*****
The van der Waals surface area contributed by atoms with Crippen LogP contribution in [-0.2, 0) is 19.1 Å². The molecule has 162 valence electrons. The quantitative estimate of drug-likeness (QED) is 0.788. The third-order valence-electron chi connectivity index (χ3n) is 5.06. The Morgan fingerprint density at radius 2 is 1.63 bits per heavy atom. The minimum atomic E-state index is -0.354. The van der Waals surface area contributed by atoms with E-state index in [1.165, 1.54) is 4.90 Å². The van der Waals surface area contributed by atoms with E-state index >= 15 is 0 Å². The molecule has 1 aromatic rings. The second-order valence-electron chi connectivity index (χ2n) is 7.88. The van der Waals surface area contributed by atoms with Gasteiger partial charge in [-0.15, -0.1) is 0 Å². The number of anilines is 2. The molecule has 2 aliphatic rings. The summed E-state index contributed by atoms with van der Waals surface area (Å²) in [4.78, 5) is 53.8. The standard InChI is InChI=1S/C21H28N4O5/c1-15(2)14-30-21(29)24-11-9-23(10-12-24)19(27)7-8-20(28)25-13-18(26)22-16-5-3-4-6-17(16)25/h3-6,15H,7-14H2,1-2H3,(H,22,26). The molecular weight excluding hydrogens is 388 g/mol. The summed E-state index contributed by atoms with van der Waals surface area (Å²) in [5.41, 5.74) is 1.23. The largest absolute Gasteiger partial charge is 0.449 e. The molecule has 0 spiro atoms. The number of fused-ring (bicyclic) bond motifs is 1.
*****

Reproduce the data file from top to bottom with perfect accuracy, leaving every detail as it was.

The van der Waals surface area contributed by atoms with Crippen LogP contribution in [-0.2, 0) is 19.1 Å². The molecule has 162 valence electrons. The quantitative estimate of drug-likeness (QED) is 0.788. The third-order valence-electron chi connectivity index (χ3n) is 5.06. The Morgan fingerprint density at radius 2 is 1.63 bits per heavy atom. The minimum atomic E-state index is -0.354. The van der Waals surface area contributed by atoms with E-state index in [1.165, 1.54) is 4.90 Å². The van der Waals surface area contributed by atoms with E-state index >= 15 is 0 Å². The molecule has 1 aromatic rings. The second-order valence-electron chi connectivity index (χ2n) is 7.88. The van der Waals surface area contributed by atoms with Gasteiger partial charge in [-0.15, -0.1) is 0 Å². The number of anilines is 2. The molecule has 2 aliphatic rings. The summed E-state index contributed by atoms with van der Waals surface area (Å²) in [4.78, 5) is 53.8. The standard InChI is InChI=1S/C21H28N4O5/c1-15(2)14-30-21(29)24-11-9-23(10-12-24)19(27)7-8-20(28)25-13-18(26)22-16-5-3-4-6-17(16)25/h3-6,15H,7-14H2,1-2H3,(H,22,26). The molecular weight excluding hydrogens is 388 g/mol. The summed E-state index contributed by atoms with van der Waals surface area (Å²) in [5.41, 5.74) is 1.23. The largest absolute Gasteiger partial charge is 0.449 e. The molecule has 0 spiro atoms. The number of fused-ring (bicyclic) bond motifs is 1.